Opening statements are set to begin Monday morning in the trial of former Mexican Secretary of Public Security Genaro García Luna, who is facing decades of possible prison time based on allegations that he took millions of dollars in bribes in exchange for helping a drug cartel he was supposedly trying to stop.
Luna was responsible for taking down several big-name cartel leaders as he ran Mexico’s version of the FBI, which was tasked with a brutal crackdown against drug violence during the Calderon administration, but authorities say Luna was living a double life and helping cartels escape the law at the same time.
One cartel in particular, prosecutors say, is the powerful Sinaloa Cartel, once run by Joaquín “El Chapo” Guzmán, who himself is serving a life sentence following a conviction at trial in U.S. federal court in the Eastern District of New York. Luna’s trial will be taking place in the same courthouse.
“The Sinaloa Cartel used the corruption of public officials in Mexico as a means and method of achieving the goals of its drug trafficking enterprise,” Luna’s indictment said.
Prosecutors say that in exchange for bribes, Luna helped the cartel by not interfering in drug shipments from Mexico, most of which went to the United States, giving the cartel “sensitive law enforcement information” about operations against the cartel, targeting members of rival cartels, and placing corrupt officials in areas controlled by the cartel.
Luna was responsible for taking down several big-name cartel leaders as he ran Mexico’s version of the FBI, which was tasked with a brutal crackdown against drug violence during the administration of former President Felipe Calderón, but authorities say Luna was living a double life and helping cartels escape the law at the same time.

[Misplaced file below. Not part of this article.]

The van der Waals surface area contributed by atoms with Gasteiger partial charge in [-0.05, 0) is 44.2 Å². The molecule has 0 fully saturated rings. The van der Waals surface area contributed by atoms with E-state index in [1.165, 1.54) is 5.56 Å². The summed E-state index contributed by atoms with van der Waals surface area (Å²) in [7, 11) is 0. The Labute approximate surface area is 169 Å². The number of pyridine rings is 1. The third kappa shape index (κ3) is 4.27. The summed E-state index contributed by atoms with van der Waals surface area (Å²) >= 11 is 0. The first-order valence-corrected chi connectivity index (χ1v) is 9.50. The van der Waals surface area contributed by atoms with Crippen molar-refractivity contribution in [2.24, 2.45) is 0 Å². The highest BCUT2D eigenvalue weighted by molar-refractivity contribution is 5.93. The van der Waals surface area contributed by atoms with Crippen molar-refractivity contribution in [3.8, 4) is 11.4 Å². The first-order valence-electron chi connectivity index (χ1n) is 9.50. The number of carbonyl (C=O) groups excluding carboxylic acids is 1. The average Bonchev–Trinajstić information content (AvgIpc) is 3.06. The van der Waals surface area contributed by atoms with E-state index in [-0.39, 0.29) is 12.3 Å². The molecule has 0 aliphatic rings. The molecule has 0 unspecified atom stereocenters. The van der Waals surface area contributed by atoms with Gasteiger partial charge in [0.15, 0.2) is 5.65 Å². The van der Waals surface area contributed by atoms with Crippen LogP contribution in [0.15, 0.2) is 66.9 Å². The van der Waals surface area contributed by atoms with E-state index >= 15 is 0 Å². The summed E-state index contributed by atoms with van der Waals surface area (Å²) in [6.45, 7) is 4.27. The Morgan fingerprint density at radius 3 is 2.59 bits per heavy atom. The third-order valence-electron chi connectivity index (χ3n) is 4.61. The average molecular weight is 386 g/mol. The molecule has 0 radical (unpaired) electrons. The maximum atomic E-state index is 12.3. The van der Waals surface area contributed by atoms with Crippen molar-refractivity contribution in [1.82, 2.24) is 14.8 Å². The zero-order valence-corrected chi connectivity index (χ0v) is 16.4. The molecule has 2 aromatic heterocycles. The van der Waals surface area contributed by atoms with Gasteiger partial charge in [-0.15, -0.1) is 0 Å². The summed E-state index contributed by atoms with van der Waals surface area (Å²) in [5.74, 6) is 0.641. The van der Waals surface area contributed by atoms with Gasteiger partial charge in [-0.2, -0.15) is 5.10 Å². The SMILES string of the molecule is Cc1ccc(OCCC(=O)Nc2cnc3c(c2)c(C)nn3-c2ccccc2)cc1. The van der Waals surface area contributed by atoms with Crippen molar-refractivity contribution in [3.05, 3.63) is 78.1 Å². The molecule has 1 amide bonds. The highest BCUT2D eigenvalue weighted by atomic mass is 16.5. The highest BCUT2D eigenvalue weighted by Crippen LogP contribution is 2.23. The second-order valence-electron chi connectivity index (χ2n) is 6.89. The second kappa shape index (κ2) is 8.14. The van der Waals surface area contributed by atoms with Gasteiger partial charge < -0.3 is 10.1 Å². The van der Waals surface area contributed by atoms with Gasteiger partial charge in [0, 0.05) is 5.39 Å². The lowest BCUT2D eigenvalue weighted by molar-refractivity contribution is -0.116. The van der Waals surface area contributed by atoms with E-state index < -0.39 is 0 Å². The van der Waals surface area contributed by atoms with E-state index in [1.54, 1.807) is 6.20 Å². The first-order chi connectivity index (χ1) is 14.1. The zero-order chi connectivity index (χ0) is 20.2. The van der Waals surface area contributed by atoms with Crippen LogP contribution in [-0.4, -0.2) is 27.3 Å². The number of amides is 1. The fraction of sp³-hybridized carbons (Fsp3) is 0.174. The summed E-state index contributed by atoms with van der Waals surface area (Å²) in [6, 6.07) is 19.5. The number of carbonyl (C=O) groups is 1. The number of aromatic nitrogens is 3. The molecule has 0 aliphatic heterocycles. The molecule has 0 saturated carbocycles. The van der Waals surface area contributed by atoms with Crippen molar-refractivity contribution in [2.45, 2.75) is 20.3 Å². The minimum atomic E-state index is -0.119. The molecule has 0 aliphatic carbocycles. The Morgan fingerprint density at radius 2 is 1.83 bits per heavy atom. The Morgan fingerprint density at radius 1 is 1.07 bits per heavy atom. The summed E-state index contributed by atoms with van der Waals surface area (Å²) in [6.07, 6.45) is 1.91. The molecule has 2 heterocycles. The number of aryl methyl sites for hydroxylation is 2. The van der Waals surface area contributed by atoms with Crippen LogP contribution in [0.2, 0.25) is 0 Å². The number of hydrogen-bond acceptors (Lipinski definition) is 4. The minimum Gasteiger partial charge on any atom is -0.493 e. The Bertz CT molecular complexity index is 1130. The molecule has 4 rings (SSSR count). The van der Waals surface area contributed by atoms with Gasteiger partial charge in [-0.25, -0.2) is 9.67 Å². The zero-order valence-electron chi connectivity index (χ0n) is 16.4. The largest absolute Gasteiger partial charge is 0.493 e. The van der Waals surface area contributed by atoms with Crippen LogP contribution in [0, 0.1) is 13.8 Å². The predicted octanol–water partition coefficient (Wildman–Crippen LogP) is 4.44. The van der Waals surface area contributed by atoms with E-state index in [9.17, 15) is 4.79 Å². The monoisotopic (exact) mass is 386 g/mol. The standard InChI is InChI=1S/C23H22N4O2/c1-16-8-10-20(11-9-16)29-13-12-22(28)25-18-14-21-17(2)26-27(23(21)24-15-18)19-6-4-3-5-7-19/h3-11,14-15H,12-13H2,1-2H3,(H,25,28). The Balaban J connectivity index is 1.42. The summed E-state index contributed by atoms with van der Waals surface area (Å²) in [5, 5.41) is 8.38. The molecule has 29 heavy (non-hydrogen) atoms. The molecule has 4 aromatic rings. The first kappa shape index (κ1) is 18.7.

Luna is accused of helping the cartel as early as 2001, and the indictment against him specifies several alleged instances of him facilitating the distribution of thousands of kilograms of cocaine, in what was alleged to be a “continuing criminal enterprise.”
Prosecutors are expected to provide evidence in the form of pay stubs that show him accepting money from various proxies linked to the cartels.
Luna eventually moved to the United States, where he was arrested in 2019. He was living in Miami before he was eventually apprehended outside Dallas, Texas.
Mexican President Andrés Manuel López Obrador has welcomed the trial, which is expected to cast light on corruption in the administration of Calderón, whom the president accuses of robbing him of the presidency in 2006.
Jury selection took place last week for the trial, which prosecutors expect will last roughly eight weeks.
Fox News’ Andrew Mark Miller and the Associated Press contributed to this report.